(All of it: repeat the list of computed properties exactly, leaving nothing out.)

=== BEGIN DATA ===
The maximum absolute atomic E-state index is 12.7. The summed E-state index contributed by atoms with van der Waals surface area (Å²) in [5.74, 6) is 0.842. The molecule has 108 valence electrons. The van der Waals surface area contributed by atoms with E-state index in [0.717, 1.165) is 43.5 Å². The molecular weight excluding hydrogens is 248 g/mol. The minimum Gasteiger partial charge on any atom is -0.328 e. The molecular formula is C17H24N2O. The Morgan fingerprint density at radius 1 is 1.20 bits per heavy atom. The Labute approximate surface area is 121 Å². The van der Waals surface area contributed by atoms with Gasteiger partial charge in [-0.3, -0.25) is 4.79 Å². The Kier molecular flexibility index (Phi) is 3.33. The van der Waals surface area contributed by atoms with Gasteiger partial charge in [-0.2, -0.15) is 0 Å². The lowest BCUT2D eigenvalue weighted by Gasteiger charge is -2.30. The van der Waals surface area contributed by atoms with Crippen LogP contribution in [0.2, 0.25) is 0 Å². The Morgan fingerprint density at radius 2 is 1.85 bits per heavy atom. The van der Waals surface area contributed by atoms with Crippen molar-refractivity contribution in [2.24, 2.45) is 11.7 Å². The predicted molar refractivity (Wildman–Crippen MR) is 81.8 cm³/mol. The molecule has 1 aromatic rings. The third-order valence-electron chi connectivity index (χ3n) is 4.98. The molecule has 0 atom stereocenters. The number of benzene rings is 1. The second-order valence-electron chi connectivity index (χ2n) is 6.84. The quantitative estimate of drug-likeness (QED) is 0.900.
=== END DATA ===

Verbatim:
The maximum absolute atomic E-state index is 12.7. The summed E-state index contributed by atoms with van der Waals surface area (Å²) in [5.74, 6) is 0.842. The molecule has 108 valence electrons. The van der Waals surface area contributed by atoms with E-state index in [0.717, 1.165) is 43.5 Å². The molecular weight excluding hydrogens is 248 g/mol. The minimum Gasteiger partial charge on any atom is -0.328 e. The molecular formula is C17H24N2O. The Morgan fingerprint density at radius 1 is 1.20 bits per heavy atom. The Labute approximate surface area is 121 Å². The van der Waals surface area contributed by atoms with Gasteiger partial charge in [-0.3, -0.25) is 4.79 Å². The Kier molecular flexibility index (Phi) is 3.33. The van der Waals surface area contributed by atoms with Gasteiger partial charge in [-0.2, -0.15) is 0 Å². The lowest BCUT2D eigenvalue weighted by Gasteiger charge is -2.30. The van der Waals surface area contributed by atoms with Crippen LogP contribution in [0.2, 0.25) is 0 Å². The Morgan fingerprint density at radius 2 is 1.85 bits per heavy atom. The van der Waals surface area contributed by atoms with Crippen molar-refractivity contribution in [2.24, 2.45) is 11.7 Å². The predicted molar refractivity (Wildman–Crippen MR) is 81.8 cm³/mol. The molecule has 1 aromatic rings. The third-order valence-electron chi connectivity index (χ3n) is 4.98. The molecule has 0 atom stereocenters. The number of benzene rings is 1. The second-order valence-electron chi connectivity index (χ2n) is 6.84. The quantitative estimate of drug-likeness (QED) is 0.900.